EJR: Why do you think James Franco gets such a hard time? I mean, he’s definitely not the most talented person out there, but I actually really like that he’s trying to do interesting things. He could’ve just been another teen hearthrob, but instead he’s taking more interesting roles and trying to bring attention to better artists/writers/filmmakers.
RM: Artists are territorial creatures, and there’s nothing they hate more than commerce (or agents of commerce) infringing on their homestead. They don’t like when mass entertainment (Avatar, Inception, etc) is mischaracterized as art. And they certainly don’t like when popular entertainers—young ones, especially—masquerade as artists (James Franco, Kristen Stewart, and so on).
EJR: Related to that, how do you think things like Twitter have torn down that wall that separates us from celebrity? And then, going even further, how do you think social media has affected the way we view and interact with the world?
RM: It certainly gives us unparalleled access to their interior lives. If the platform had been invented thirty years earlier, would John Hinckley Jr. have been content trolling Jodie Foster’s Twitter feed (as opposed to delivering letters to her dorm room)? It’s possible. Public figures can connect with their fans in a relatively safe environment, and fans can air their criticisms and grievances without facing any repercussions. Everyone wins.
It’s interesting to think about the internet in its infancy—this vague, amorphous technology dependent on users to give it shape and purpose. We could have used it primarily as an educational tool or a commercial tool or an entertainment tool, yet we chose to make social media the centerpiece of the whole contraption. It really shows how strongly we yearn for community. However, I’m still not sure if online communities are an adequate replacement for physical ones. Not only do our bodies not release the same neurotransmitters they do when interacting with someone in the flesh, but relationships formed via social media require considerably less sacrifice and risk. With that said, there’s a lot to appreciate about the medium: baby pictures, cat memes, inspirational quotes, pictures of food…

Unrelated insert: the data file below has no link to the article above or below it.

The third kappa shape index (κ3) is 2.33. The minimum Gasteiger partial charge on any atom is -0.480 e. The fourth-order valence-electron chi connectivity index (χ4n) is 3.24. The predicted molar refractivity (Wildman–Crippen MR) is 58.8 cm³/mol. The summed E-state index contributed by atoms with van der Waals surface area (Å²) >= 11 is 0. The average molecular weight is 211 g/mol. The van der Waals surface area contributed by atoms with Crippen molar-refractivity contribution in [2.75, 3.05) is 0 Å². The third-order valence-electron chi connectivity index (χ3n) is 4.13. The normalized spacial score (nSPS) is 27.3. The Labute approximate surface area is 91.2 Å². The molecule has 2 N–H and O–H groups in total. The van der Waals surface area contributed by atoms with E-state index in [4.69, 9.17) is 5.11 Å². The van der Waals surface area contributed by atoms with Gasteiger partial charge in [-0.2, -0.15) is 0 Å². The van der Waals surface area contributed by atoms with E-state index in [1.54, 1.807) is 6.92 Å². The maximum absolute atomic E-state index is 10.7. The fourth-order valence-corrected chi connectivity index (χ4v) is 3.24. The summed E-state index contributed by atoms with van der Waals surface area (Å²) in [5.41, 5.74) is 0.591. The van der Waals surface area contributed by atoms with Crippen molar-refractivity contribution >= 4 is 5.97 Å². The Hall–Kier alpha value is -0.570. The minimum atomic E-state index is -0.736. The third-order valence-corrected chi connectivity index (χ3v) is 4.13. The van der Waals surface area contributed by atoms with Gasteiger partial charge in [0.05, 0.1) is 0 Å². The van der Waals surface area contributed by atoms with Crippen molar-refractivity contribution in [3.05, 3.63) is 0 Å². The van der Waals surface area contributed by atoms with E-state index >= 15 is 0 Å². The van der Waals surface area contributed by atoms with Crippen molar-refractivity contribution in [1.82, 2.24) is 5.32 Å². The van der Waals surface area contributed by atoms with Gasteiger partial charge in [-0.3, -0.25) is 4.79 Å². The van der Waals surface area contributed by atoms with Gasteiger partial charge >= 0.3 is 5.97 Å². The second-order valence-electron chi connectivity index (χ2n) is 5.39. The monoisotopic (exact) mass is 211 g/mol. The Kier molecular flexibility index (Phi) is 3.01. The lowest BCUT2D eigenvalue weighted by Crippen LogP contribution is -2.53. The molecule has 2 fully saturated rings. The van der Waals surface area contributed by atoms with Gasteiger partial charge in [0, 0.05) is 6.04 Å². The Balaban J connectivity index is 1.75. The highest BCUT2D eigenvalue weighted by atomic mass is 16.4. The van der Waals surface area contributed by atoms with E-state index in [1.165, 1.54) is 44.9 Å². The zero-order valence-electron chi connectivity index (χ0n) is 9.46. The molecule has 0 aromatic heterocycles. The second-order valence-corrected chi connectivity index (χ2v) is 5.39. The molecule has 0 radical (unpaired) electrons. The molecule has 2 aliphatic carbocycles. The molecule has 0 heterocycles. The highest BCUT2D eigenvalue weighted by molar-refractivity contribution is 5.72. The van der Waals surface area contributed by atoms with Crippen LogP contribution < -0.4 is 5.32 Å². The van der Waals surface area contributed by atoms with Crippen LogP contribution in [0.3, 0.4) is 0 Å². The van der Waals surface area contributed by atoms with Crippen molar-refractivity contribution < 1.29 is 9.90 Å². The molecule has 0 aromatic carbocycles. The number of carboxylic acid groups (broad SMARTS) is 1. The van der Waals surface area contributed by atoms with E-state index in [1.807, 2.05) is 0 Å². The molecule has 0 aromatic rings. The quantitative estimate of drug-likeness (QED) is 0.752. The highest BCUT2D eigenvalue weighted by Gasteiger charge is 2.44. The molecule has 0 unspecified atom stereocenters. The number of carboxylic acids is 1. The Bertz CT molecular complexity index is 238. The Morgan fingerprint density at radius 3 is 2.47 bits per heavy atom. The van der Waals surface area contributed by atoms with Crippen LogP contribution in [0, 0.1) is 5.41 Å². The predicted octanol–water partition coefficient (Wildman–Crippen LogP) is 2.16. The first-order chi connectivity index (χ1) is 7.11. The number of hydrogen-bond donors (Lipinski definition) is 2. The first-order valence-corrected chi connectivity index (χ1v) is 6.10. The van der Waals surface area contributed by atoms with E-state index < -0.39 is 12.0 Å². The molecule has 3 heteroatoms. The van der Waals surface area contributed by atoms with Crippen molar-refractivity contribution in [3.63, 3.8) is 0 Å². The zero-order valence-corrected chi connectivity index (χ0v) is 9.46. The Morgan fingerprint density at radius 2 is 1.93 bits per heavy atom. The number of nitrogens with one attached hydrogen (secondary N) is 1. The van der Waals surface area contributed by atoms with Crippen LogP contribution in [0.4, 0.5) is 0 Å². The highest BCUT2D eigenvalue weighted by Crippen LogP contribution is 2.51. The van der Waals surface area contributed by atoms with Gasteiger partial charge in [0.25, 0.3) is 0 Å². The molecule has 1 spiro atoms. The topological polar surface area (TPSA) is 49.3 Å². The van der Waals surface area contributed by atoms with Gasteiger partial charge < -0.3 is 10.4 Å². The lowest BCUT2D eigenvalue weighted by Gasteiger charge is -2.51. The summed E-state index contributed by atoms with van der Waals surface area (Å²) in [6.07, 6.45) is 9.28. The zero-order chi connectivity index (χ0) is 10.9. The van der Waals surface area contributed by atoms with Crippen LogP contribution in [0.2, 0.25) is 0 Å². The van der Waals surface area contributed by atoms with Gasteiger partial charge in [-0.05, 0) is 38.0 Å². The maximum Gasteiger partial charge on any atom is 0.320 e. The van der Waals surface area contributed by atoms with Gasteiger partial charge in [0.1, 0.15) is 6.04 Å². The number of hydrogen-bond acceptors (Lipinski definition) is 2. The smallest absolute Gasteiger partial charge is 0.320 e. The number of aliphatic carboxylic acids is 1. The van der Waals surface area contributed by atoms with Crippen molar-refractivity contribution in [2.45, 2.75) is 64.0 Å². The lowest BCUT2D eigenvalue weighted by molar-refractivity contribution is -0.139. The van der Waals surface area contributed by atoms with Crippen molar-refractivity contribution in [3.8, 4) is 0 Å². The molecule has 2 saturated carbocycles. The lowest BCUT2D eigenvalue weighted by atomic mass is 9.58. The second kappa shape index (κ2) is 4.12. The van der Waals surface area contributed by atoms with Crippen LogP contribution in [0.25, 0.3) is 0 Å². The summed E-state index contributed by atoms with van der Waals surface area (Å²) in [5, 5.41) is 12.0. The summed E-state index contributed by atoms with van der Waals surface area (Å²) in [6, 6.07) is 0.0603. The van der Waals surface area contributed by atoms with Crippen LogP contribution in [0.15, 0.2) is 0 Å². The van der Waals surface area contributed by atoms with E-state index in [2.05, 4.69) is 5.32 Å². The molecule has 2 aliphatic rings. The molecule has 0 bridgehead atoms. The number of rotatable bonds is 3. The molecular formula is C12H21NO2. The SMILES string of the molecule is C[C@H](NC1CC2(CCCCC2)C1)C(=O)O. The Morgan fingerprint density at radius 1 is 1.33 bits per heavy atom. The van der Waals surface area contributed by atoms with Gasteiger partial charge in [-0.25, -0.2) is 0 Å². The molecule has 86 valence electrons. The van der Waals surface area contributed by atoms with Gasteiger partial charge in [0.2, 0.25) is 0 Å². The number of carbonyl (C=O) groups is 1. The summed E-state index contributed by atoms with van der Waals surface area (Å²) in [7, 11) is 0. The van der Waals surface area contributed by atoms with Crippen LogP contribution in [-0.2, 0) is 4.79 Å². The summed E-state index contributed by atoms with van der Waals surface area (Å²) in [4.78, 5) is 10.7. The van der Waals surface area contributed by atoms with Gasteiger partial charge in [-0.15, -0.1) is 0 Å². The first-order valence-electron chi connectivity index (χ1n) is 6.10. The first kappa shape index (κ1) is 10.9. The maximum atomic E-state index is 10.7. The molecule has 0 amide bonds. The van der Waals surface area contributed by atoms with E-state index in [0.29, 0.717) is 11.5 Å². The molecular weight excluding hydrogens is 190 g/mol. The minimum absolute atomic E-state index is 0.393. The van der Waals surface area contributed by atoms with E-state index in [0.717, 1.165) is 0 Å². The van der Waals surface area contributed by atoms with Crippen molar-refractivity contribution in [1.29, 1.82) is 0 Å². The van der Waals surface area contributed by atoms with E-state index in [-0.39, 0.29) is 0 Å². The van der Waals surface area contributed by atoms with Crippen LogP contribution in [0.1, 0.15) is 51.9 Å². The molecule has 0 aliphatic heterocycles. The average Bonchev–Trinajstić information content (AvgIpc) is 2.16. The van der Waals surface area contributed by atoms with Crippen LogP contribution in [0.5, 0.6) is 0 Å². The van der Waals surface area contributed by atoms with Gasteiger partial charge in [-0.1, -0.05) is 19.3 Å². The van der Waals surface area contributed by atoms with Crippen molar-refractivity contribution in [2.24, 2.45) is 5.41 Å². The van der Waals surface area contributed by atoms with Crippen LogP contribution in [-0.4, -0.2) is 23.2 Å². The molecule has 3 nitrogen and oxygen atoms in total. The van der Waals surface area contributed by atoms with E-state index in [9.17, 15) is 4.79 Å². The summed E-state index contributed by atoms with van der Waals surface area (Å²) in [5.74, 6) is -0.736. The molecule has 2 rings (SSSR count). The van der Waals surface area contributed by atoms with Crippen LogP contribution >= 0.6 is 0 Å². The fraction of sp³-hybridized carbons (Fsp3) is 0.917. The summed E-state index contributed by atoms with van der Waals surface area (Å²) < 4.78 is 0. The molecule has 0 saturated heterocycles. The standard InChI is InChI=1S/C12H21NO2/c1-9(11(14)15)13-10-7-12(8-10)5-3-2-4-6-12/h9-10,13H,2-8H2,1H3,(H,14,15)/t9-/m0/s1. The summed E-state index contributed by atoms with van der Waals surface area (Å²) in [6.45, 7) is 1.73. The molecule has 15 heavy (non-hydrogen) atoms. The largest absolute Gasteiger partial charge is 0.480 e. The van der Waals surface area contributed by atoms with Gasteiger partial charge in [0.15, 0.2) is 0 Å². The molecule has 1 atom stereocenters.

There’s an element of truth in every game. Except for Candy Land. That’s simply a game of lies.
EJR: If Understudies is the book you’ve always wanted to write, what’s next for you?
RM: Good question. I vacillate between wanting to quit writing and wanting to produce another book. Right now I’m leaning toward writing another book. But we’ll see if that feeling holds up.
Edward J. Rathke is the author of several books, one of them published [Ash Cinema, KUBOA Press 2012], two more coming out soon, as well as various short stories online and in print. He writes criticism and cultural essays for Manarchy Magazine and regularly contributes to The Lit Pub where he also edits. More of his life and words may be found at edwardjrathke.com.